ICANN Names Names
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The e-votes were tallied late Tuesday in the Internet Corporation for Assigned Names and Numbers (ICANN) first election at large.
Five new board members will join ICANN's 19 others tasked with supervising the Internet's naming and addressing schemes. The organization's memberships of 76,000 Internet users were invited to participate in the e-mail election.
Karl Auerbach, a tenured Cisco Systems network architect won the seat for North America. A reformer, Auerbach ran a campaign that condemned current management, accusing ICANN of collusion with special interest groups.
A German hacker and member of the Chaos Computer Club won the seat representing Europe. Andy Mueller-Maguhn, a student at the University of Berlin, currently works as a self-employed network security consultant.
Japanese born Masanobu Katoh will represent Asia on the ICANN board, even though the Fujitsu engineer currently resides in the suburbs of Washington, D.C.
Nii Quaynor won the final seat representing Africa. The resident of Ghana plans to organize an in-region grassroots institution to mobilize African participation in Internet issues and develop the continents burgeoning Web marketplace.
From its base of operations in Marina del Rey, CA, ICANN acts as a non-profit corporation responsible for domain name allocation, network management and other technical issues that impact the global online community.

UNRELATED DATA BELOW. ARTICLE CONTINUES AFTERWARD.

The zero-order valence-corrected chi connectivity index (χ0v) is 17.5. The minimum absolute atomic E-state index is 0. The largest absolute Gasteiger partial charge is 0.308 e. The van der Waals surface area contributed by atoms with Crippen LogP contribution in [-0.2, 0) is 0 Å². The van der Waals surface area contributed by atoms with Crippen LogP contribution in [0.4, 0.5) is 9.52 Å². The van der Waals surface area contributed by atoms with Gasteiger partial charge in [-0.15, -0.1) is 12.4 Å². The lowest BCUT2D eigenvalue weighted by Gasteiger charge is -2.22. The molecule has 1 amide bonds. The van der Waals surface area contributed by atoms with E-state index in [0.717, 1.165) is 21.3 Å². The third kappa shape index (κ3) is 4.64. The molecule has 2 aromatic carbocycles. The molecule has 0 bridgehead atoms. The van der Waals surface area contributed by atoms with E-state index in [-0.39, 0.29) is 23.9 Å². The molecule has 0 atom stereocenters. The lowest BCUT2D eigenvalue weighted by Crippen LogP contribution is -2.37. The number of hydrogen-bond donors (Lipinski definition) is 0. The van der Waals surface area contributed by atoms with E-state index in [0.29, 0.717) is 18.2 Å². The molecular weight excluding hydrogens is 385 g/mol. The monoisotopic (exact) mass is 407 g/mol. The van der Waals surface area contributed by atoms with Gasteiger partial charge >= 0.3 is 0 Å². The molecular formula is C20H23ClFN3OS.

The group operates under an exclusive U.S. government contract granting ICANN eminent domain over the allocation of top-level domains commonly know as TLDs.
One of the expanded board's first tasks will be to determine the next series of top-level domains that will shape the future of the Internet. Domain name designations that may be added to the familiar .com, .net, and .org sub-domains include. ads, .club, .fun, .mad, .sucks and .war, as well as 75 other options.
ICANN's chairperson Ester Dyson was appointed as one of the groups nine initial directors in October 1998. Dyson's leadership of ICANN routinely comes under attack, particularly for being swayed by dot-com corporations and special interest groups. The at-large election of regional board members was implement to quiet collusion critics.
Dyson has staunchly defended ICANN's ability to manage the Web on a worldwide scale in testimony before U.S. and foreign governments.